[3]Some plans identify these payments as “deductible sources of income” or “other income.”  Typically these other payments are amounts received under worker’s compensation or similar act, employee’s retirement plan, state compulsory benefit law, U.S. Social Security Act and/or that received from a third-party responsible for causing the disability.




29 01, 2014

How do you make the decision to apply for benefits

By | 2019-02-05T23:25:18+00:00 January 29th, 2014|Uncategorized|0 Comments

Making the decision to apply for and to go on disability is often very difficult when the condition causing the disability is not acute, that is does not require an immediate application for benefits as for example the result of an accident. When you consider this prospect, you need to have several things in order before initiating the claim process with the HR department of the employer.


First, you should make sure that the doctor(s) that are treating the disabling condition agree that you are disabled due to that condition. If possible have the doctor(s) record the symptoms in the medical records, and also recommend that you stop working and you apply for disability.


Second, you need to know the date that you will go on disability. This is not always an easy date to determine. Even if you have a disabling condition, you can struggle through day to day. You are disabled when you finally decide that today is the day that you can no longer do the material duties of your job. This day should be chosen in the context of the policy terms. For example, if there is a preexisting condition issue, one would not want to go on disability until that clause has been satisfied.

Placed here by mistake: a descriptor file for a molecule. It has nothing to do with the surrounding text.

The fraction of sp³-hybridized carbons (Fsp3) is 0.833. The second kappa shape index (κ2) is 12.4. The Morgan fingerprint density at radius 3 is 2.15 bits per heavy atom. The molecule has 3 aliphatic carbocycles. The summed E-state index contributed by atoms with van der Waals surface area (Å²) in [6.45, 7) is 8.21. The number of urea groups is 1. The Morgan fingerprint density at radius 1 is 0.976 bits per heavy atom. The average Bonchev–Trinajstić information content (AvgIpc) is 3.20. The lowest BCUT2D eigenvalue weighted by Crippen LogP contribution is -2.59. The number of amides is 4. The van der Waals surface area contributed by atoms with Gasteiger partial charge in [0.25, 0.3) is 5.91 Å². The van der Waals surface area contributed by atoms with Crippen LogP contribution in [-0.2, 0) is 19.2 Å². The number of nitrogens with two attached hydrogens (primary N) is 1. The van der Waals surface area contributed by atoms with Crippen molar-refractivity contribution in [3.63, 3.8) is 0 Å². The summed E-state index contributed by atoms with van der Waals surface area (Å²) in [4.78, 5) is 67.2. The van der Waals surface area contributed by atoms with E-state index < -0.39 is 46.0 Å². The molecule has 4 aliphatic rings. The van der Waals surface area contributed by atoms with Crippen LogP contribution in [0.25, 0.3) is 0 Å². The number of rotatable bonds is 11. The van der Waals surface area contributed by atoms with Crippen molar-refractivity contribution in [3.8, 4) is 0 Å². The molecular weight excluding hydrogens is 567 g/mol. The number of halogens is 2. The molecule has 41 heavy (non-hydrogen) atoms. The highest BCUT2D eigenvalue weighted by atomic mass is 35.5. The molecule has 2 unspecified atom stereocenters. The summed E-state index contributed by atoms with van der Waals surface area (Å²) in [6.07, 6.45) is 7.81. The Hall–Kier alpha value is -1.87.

Third, you need to have the finances in order as the claim process could last anywhere between six months to more than two years before a decision is finally reached.


Fourth, you need to decide if legal representation is required. For the initial claim process, the less sophisticated you are about such things and the more devastating the disease/symptoms you have, the more you should consider hiring an experienced ERISA attorney. If you are experienced with administrative type procedures and the cause of disability is acute, such as an accident, the more you may think about handling the initial claim process by yourself. For the appeal of any initial denial, you should always consider seeking the help of an experienced ERISA attorney.


You should call a reputable attorney experience in ERISA claims and discuss this further. This attorney should be able to tell you about the company involved, the type of disability condition you have together with the anticipated difficulty in proving the disability, the likelihood that you will successfully navigate the initial claim process and the attorney fees that would be charged in that situation. From this discussion you should a have a better feel for whether you want to try to file the initial claim.